The gaming screen was set-up very nicely in Arcanum, for the most part it is a full screen playing area. Dialog options are displayed directly on the screen, and at the bottom of the screen are many useful areas. There is a big box that describes many things you will come across in Arcanum, from doors to weapons. Placed above that box are the hot keys, which are 10 slots in which you can place anything from healing salves to fatigue restorers. They correspond to the number keys on the keyboard (1-0), so you can quickly use items by just pressing the corresponding number key. The health and fatigue meters are also on the bottom of the screen, and all the buttons for the logbook, game options, and character editor screen. On the upper left hand side of the screen is the character portraits of yourself and the NPC's in your party, and on the very top of the screen are other features like the fate point drop-down menu, and the drop-down menu for sleeping, which can be a fast and easy way to totally heal yourself. Do keep in mind that the sleep feature only works in outdoor and cave areas, when you are in a town, you must rent a room at a local Inn. There is also a world map button than can be accessed. Arcanum is a very large area, and there are many towns and dungeons to explore. There are many different ways to travel through Arcanum: by foot, ship, and even train. Some of the cities have tram like devices that will take you from one side of the town to the other.
There is a special "God's Quest" that you can do in this game, and without giving too much of it away, I will just say that it is an optional quest that you can find more information about in the city called Tarant. There are many altars you can find within the Arcanum world. If you make the correct offering to them, some of your stats will be upgraded. If you do this in a certain order, a large and powerful change will take place with your stats. But as I said, talk to the locals in Tarant, and they will fill you in on what this quest is about.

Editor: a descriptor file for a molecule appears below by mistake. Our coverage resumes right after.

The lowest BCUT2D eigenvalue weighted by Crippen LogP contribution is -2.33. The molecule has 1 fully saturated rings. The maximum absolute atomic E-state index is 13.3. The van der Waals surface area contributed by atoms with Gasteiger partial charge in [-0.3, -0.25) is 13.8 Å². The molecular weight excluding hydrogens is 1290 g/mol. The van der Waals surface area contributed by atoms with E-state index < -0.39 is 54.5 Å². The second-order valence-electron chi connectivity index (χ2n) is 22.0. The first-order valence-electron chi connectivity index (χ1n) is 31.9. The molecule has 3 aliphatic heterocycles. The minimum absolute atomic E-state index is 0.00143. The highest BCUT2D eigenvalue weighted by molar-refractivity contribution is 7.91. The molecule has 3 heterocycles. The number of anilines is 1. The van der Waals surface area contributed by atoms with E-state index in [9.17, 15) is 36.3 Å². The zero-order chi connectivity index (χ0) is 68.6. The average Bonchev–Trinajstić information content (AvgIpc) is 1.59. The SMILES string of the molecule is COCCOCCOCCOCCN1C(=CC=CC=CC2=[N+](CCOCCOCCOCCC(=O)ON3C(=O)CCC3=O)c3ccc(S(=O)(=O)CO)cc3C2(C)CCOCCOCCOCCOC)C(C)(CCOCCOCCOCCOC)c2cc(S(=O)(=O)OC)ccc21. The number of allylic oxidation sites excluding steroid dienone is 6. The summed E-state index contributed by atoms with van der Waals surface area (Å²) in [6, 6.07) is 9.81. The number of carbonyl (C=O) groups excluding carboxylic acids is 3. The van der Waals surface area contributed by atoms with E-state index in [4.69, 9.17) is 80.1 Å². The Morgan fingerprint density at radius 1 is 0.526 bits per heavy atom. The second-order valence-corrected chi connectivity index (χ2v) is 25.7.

There is a multi-player option available in Arcanum, and I am sure it is quite fun. Arcanum provides additional modules that are available in the single player campaign as well, and I have tried some of them, and they are very challenging.
As you can see, there is a lot to this game, and you will spend many hours exploring the world that is Arcanum. I believe you will have a great time doing it. I don't think there was anything that I really disliked about this game, I have read other reviews, and one of the biggest complaints they had was that there was not enough balance between a melee character and any others. They said that because of the way experience points are distributed in this game, that a melee fighter will gain levels quicker. I admit that I have never played this game as a melee character. I always kept my charisma score high, and therefore was allowed more NPC's to accompany me. I have found that combat in any RPG will be easier if you have as many NPC's in your party as you can. I am sure that this game could have done better with the balance between different types of characters, but I don't think it was a big enough problem to give the game a bad rating.
This was a great game, very entertaining, great story, and always fun to be able to create items. I would highly recommend it, and hope that someday they decide to make a sequel.